When Shooter Literary Magazine invited submissions for their Supernatural Edition, I was delighted to write something. During my MA Narrative module, I became interested in Victorian photography and was particularly intrigued by post-mortem photographs.
Extract from my reflective journal November 2014:
Lewis Carroll book arrived. His fascination with photographing young girls… Also researching Victorian post-mortem photography – described by some as morbid, but when you ‘ve experienced the pain of losing a child it’s not. Recognise Barthes punctum (in eyes) and similarity with picture of own daughter. Working on a piece – possibly a poem? Very messy at the moment…
This inspired me to write the poem, ‘That Look’. This is how I recorded the experience in my reflective commentary:
I poured through old family photographs, drawn to a Victorian photograph of my grandmother. I sensed the connection, although I didn’t recognise her as ‘child’- the look on her face. In Camera Lucida, Barthes differentiates between the subject context of a photograph – the studium, and any eidolon which may be emitted. This he calls the punctum: ‘that accident which pricks me (but also bruises me, is poignant to me)’.
Further research led me to a study of Victorian post-mortem photography. Seen by many as morbid, I recognised the punctum – uncanny and yet familiar, in the eyes of the bereaved parents, understanding the comfort such photographs provide. Free writing allowed me to explore similarities between these images and photographs of my daughter, taken with her dead sons. As a grandmother, I experienced double bereavement – the dreadful pain of losing twin grandsons, but also the loss of my daughter. Overnight she shifted and changed – joy, hope and innocence gone, she had grown up. As her mother, I felt utter helplessness – I couldn’t ‘make it better’. I have developed this writing into a poem using iambic pentameter:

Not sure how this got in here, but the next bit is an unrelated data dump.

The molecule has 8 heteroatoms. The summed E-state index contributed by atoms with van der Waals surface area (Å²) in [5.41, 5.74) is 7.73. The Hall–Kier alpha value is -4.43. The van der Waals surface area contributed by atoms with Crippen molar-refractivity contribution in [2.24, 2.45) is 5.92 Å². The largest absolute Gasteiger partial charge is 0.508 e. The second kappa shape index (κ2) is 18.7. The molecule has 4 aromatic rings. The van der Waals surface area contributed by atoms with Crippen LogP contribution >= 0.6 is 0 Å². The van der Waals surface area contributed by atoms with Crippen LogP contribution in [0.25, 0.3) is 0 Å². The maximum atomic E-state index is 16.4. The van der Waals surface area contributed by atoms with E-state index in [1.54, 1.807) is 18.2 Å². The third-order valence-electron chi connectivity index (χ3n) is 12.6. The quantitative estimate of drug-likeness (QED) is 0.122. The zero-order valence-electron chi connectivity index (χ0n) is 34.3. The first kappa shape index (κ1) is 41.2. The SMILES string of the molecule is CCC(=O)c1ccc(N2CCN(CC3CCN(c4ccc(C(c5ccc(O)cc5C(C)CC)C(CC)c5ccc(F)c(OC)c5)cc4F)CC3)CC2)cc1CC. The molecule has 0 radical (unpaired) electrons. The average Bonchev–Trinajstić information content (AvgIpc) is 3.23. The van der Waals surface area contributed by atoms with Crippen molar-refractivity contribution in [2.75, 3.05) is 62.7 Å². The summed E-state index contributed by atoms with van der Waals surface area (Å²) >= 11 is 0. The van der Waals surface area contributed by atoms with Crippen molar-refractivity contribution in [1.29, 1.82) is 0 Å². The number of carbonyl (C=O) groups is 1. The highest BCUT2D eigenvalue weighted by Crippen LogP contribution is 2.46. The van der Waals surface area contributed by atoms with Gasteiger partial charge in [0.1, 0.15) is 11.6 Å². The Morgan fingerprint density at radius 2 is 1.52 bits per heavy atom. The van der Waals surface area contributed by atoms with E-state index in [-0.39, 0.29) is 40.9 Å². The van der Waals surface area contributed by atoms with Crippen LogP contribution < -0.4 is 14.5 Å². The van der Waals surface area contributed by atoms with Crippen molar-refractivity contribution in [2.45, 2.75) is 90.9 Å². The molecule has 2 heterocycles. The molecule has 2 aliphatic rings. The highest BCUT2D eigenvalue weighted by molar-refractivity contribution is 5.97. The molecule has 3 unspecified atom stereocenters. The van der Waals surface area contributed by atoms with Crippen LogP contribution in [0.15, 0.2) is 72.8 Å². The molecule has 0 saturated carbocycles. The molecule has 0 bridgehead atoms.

That look! So proud, so defiant. Those eyes,
Exquisite in their sadness, made of steel.
Composed. All innocence and fear has passed.
Look at my child, she says, she was real.
The dead can live on in our memories.
But, taken too soon, there can be no smiles.
No anecdotes, no stories to be shared.
Love failed to keep her child alive and well.
Stone occupies the place her heart once lived.
Not morbid, though perhaps a little wild.
She treasures what she had for just one day.
Whilst camera captures image of her child.
My short story for Shooter Literary Magazine was also inspired by an old photo. Here is a short extract:
The next day, Helen began regretting her decision. Kira had not stopped looking at the wretched book. What was the attraction? It was just a lot of old photographs – village scenes, views of the countryside and people in old fashioned clothes standing sternly in staged family groups. Some of the sepia prints were faded, but one picture in particular had captured her daughter’s imagination. It was a little girl on a rope swing hanging from a tree. The child’s hair was in high bunches that fell to the shoulders of her lace-layered smock dress. Facing away from the lens, she was leaning back, allowing a glimpse of her face.
‘Can I have a swing like this, Mummy?’ Kira asked at least ten times.